The future of cyber security — pitting machine against machine
It’s been over 30 years since ‘the world’s first cyber-attack’ hit the headlines and cyber security has remained a persistent threat ever since. While the malware released in 1988 was a personal project of the Harvard graduate Robert Tappan Morris, cyber-crime has rapidly evolved from the world of academic research into a global marketplace of professional services. And as nation-states struggle for dominance, even governments have turned to hyper-advanced cyber-attack tools that can cause physical damage to their adversaries’ critical infrastructure.
The destructive potential of cyber-attacks must not be underestimated. In fact, cyber-crime is considered one of the greatest problems of our time. According to the World Economic Forum, cyber-attacks now stand alongside natural disasters and climate change as one of humanity’s top ten risks globally. And with businesses, schools, hospitals, and every other thread in the fabric of society having embraced technological innovations such as the internet, the ramifications of such attacks are widespread.
A crucial response to the onset of increasingly sophisticated and novel cyber-threats has been AI-powered defences, a development driven by the philosophy that information about yesterday’s attacks cannot predict tomorrow’s threats. AI has been leveraged to understand what is ‘normal’ for a digital environment and to detect deviations as they emerge, signalling a movement away from legacy approaches to cyber security.
In recent years, thousands of organisations have entrusted machine algorithms to react at computer-speed to fast-moving attacks. This active, defensive use of AI has changed the role of security teams fundamentally, freeing up humans to focus on business communication and remediation plans to make their overall digital environments more resilient in the future.
In what is the attack landscape’s next evolution, hackers are now taking advantage of AI themselves to deploy malicious algorithms that can adapt, learn, and continuously improve in order to evade detection, signalling a paradigm shift in the cyber security landscape: the advent of AI-powered attacks. A recent study by Forrester found that 88% of security professionals expect AI-driven attacks will become mainstream – it is only a matter of time.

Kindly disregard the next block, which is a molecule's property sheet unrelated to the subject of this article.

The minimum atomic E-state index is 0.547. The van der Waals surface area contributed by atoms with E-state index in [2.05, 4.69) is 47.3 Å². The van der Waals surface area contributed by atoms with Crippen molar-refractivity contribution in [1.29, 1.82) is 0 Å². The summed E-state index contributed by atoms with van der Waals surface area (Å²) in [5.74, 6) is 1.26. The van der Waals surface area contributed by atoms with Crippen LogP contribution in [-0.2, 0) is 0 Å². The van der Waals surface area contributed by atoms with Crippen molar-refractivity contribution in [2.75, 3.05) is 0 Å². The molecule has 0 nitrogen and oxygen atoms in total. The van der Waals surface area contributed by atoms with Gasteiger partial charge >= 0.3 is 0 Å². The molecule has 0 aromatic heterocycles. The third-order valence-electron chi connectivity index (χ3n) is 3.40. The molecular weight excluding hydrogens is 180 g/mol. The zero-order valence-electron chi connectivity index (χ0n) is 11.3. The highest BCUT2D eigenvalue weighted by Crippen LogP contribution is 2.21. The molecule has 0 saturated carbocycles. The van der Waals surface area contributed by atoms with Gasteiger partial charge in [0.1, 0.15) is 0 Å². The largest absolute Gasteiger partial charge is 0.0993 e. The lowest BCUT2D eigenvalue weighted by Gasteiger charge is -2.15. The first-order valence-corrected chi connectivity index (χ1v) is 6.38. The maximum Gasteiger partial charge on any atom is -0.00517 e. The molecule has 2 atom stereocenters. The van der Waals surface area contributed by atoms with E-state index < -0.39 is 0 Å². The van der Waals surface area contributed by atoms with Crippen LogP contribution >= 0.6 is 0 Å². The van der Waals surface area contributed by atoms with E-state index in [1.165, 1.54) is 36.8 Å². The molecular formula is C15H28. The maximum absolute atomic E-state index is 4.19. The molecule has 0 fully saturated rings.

‘Offensive AI’ will harness AI’s ability to learn and adapt, ushering in a new era of cyber-threats in which highly-customised and human-mimicking attacks are scalable – and these will happen at machine speed. Once deployed on a target’s network, the Offensive AI will use the information it sees to direct an attack, automatically working out where the most valuable data lies.
Organizations are already seeing the early signs of this. AI-manipulated ‘deepfake’ content designed to spread misinformation is a pressing concern for social media giants. Meanwhile, one UK energy firm was scammed out of £200,000 last year when a hacker used AI to impersonate a CEO’s voice in a phone call.
The reality is that the open-source AI research tools needed to supercharge every phase of the attack lifecycle already exist today. Soon, they will indubitably join the list of paid-for hacker services available for purchase on the dark web. And whereas a team of 15 cyber-criminals can manually run 2 in-depth operations simultaneously, AI will let them run 200 with the same manpower – and produce even better results.
At Darktrace’s AI labs, Cyber Analysts have been exploring what offensive AI might look. Developing prototypes that autonomously determine an organisation’s most high-profile targets based on their social media exposure, the offensive AI uses this knowledge to craft contextualised phishing emails and select a fitting sender to spoof – all in a matter of seconds.
The good news is that Darktrace’s defensive AI has proved more than capable of fighting back, with Darktrace Antigena autonomously neutralizing these AI-augmented attacks. Today, just under 4,000 organisations use defensive AI in their daily battle against malicious attackers.
Armed with more data, defensive AI sees more. Powered by unsupervised machine learning, Darktrace’s AI is equipped with a complex understanding of every user and device across an organization’s network. It uses this evolving understanding of ‘normal’ to detect subtle deviations that might be the hallmarks of an emerging attack.
With this ‘birds’ eye’ view of the digital business, cyber AI will spot offensive AI as soon as it emerges, with Darktrace Antigena making intelligent micro-decisions to surgically block malicious activity in real-time while allowing ordinary business operations to continue as normal. Offensive AI may well be leveraged for its speed and scale, but this is something that defensive AI also brings to the table.
It’s time for humans to step aside – this is a machine fight. When this major leap in attacker innovation inevitably occurs, investigation, response, and remediation must be conducted with the speed and intuition of AI. Only AI can fight AI.
A new age in cyber defence is just beginning, but organizations have some cause for optimism: this is a phase that defenders have long been arming themselves for, ensuring that when the AI arms race starting pistol sounds, the good guys will have a head start.
To find out more about defensive AI, visit Darktrace’s website here.
10 September 2020